3. Hi KB

    I don't think you are odd at all for loving the mountains and the isolation, the adventure...but you are one of a special few explorers...
    I am in awe of your determination and energies...

    Happy days

  4. For what it's worth Wilf has just about got over his Pancreatitis. He has bad days and good but it's now settled down so that he can go 9 days out of 10 without any pain.
    All protein has been cut out, we tried vegetables but found that cabbage and green beans would upset him. In the end low protein kibbles with a hint of water to aid digestion, rice cakes or Ryvitas as treats and the occasional taste of fish or salmon on high days and holidays have done the trick.Soft balls that he can tear bits off were we thing the original cause so they have all gone to be replaced by the hardest plastic ones we can find. Good luck - they do get better and it repays all the extra attention in the first couple of months.

  5. In case you don't check back on comments on other blogs, I wanted to thank you for your comment here. I'd like to hear more about the research you did in your past worklife someday. As a technical writer, I've always wished I could help out researchers and put their information into English for the general public, rather than what I do, which is basically write instructions. I think the way things work in nature is so amazing. It never gets boring because you are always seeing and learning something new. And I learn a lot from your blog. I love the way you describe things. It's almost as good as being there. Like I commented back on my blog, I think you could do a book or write for one of the outdoor magazines or for online publications or local publications in your area. I enjoy following you on your journey.

  6. Khyra's mom: Thank you so much for the info that you emailed me. I'm following up on it and consulting some more with my vet. But, I truly appreciate you going to such trouble for us.

    Barb: I'm glad that you understand my exploring the forest. I think that it also makes me continue to feel like a little kid, out playing in the woods. Your idea, rice and eggs, would awesome for almost every other dog besides K. But, she can't digest rice for some unknown reason. It's the food of choice for sick dogs so we kept making her sicker, by accident, when she was a puppy by feeding her rice.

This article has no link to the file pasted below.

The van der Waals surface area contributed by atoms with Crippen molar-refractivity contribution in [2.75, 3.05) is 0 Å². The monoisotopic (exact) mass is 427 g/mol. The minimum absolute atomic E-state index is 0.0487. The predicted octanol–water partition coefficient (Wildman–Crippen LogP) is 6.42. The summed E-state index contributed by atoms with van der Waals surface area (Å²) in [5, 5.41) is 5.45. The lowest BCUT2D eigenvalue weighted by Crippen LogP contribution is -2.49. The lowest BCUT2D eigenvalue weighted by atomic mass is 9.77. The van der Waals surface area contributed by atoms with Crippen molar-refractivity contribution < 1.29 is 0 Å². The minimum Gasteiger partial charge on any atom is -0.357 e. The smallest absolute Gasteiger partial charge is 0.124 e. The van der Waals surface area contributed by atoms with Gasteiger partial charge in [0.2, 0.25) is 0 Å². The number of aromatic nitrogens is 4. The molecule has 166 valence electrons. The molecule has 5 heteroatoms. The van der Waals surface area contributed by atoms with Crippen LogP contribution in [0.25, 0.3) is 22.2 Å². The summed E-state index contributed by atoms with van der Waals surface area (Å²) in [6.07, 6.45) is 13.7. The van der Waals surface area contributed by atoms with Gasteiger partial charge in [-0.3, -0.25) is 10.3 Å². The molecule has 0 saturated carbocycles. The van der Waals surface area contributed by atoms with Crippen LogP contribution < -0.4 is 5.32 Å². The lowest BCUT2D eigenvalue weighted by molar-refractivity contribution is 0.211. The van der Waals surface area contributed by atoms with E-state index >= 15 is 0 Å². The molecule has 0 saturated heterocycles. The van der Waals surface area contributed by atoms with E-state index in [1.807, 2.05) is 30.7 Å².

Delwyn: You do have me figured out! I love the feeling that I'm in a corner of the woods that few people travel and that I might be finding a brand new way to travel through them!

    Angus: It is great to hear about your first-hand experience. It sounds like Wilf has settled into a good routine. I'm so happy for you. I'm sure that we'll find our way there - we may end up using a low protein commercial food as you've done.

    Mary: Thanks so much for your kind words. I've been using this blog to learn to write about non-technical things. It's funny - as I go back over a post, I'm constantly trying to avoid sounding like a scientist. It's tough for me because being scientific is so ingrained! You may not know this but some scientists hire writers to work on their grant applications and papers for publication. However, I doubt that there's a completely reliable job in that business because there are no companies (that I know of) that offer this service. So, it tends to be free-lancers, which is tough given the economy and the health insurance situation.